SEOUL – The Gross Domestic Product (GDP) of South Korea increased by 3.1 percent in 2017, three tenths more than the figure recorded in 2016, thanks to the recovery of the global economy and the consequent increase in South Korean exports, the Bank of Korea (BoK) said on Thursday.
This marks the first time since 2014 that the South Korean economy grew above 3 percent, which appeared to be in line with the forecasts made earlier in January by the BoK, which estimated growth at 3 percent as the domestic demand continued to recover and exports likely to grow.
In 2017, South Korean exports increased by 3.6 percent, while imports grew 7.3 percent.
The BoK highlighted in its report that in 2017 private consumption in the country showed a gradual recovery as it grew only 2.6 percent while construction investment continued its rapid expansion, reaching a growth rate of 7.2 percent, and facilities investment achieved a positive result, with a high growth rate of 14.6 percent.
“While the growth of services dropped, the growth of manufacturing accelerated and construction maintained a higher level of growth,” the BoK report said.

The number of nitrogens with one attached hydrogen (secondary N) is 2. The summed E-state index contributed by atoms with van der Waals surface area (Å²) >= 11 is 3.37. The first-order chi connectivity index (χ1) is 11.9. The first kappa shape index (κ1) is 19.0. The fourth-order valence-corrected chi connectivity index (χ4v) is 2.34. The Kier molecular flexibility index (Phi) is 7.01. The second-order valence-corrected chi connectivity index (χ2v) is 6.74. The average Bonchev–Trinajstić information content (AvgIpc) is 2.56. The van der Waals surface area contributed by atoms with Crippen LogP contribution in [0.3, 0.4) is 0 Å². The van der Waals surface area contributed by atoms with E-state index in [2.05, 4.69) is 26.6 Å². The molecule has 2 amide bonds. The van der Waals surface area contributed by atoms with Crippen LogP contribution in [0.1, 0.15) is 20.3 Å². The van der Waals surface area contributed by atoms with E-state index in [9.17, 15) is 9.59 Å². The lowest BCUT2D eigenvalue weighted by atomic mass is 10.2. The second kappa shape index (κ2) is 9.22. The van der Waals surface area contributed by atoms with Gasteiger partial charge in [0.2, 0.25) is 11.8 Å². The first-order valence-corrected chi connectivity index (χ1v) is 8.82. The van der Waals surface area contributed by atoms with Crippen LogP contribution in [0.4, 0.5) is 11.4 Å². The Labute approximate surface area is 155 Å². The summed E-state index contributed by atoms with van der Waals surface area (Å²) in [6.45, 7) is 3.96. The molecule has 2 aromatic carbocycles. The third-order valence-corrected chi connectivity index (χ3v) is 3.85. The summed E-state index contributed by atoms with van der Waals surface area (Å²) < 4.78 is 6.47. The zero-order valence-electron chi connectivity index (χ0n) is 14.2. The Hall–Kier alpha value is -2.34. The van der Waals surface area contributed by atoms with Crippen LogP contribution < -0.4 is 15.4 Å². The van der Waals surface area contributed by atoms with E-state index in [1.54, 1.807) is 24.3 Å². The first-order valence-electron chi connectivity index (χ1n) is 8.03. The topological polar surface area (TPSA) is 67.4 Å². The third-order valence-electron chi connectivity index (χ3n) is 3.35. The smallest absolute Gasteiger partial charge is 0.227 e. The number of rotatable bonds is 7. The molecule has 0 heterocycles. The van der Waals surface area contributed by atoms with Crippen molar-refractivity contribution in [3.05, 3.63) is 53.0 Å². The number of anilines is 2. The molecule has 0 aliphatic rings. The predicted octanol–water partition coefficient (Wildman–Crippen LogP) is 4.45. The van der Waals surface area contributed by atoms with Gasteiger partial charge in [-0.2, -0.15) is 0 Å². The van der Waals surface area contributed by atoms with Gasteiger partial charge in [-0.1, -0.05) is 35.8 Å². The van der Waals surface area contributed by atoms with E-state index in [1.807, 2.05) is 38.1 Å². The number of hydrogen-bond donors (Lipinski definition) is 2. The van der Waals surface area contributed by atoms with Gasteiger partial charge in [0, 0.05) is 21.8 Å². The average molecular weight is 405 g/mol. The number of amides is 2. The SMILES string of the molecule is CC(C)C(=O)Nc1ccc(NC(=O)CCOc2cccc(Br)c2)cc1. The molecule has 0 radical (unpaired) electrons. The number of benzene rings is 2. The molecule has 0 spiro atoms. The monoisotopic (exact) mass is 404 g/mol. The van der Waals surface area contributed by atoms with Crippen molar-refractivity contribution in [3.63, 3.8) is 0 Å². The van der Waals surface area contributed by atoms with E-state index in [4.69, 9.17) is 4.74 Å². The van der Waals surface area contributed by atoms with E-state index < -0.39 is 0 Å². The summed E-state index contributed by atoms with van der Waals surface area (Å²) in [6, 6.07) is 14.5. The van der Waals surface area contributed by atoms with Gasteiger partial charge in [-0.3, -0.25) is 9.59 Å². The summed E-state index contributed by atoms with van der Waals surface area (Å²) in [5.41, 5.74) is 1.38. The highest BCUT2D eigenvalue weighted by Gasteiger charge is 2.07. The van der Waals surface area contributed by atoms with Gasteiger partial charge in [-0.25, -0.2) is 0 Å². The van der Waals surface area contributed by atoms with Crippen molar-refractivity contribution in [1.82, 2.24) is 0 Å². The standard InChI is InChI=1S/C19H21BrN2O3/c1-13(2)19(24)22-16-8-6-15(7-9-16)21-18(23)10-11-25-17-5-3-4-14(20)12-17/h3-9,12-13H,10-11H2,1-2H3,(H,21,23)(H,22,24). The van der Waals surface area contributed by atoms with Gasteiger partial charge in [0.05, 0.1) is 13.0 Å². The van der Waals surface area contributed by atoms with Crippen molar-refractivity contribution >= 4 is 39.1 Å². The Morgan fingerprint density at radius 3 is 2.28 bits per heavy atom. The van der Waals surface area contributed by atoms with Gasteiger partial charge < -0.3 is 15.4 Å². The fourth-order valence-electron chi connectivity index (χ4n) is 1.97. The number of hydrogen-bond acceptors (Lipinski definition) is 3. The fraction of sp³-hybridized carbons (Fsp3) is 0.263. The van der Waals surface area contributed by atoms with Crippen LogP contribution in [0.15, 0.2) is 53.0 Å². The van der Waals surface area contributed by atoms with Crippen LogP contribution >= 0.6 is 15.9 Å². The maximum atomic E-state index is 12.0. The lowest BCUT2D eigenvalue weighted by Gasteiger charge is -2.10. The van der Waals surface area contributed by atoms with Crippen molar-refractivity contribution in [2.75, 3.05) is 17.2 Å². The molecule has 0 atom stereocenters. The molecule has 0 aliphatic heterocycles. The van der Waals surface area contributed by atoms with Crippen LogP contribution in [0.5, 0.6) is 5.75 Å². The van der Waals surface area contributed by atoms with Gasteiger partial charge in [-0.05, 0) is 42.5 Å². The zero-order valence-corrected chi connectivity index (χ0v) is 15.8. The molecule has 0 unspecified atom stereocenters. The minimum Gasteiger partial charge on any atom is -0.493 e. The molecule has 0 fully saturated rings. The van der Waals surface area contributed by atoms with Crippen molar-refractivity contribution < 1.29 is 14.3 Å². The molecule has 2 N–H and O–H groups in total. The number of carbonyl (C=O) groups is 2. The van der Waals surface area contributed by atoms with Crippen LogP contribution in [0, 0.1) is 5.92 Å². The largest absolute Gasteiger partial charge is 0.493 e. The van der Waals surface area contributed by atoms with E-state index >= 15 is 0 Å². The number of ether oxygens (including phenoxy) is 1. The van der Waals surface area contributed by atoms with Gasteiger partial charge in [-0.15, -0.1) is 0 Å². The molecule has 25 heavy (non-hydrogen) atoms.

In contrast to the good annual performance, the South Korean economy contracted 0.2 percent in the fourth quarter of 2017 compared to the previous quarter.
Although private consumption increased in the October-December period, construction investment and exports contracted, which led to the quarter-on-quarter downturn.
By 2018, the Bank of Korea hoped that the economy would continue to grow at a solid pace and that growth would rise 3 percent thanks to an increase in exports and private consumption.
As for the 2019 projections, the BoK expects the country’s economy to expand by 2.9 percent.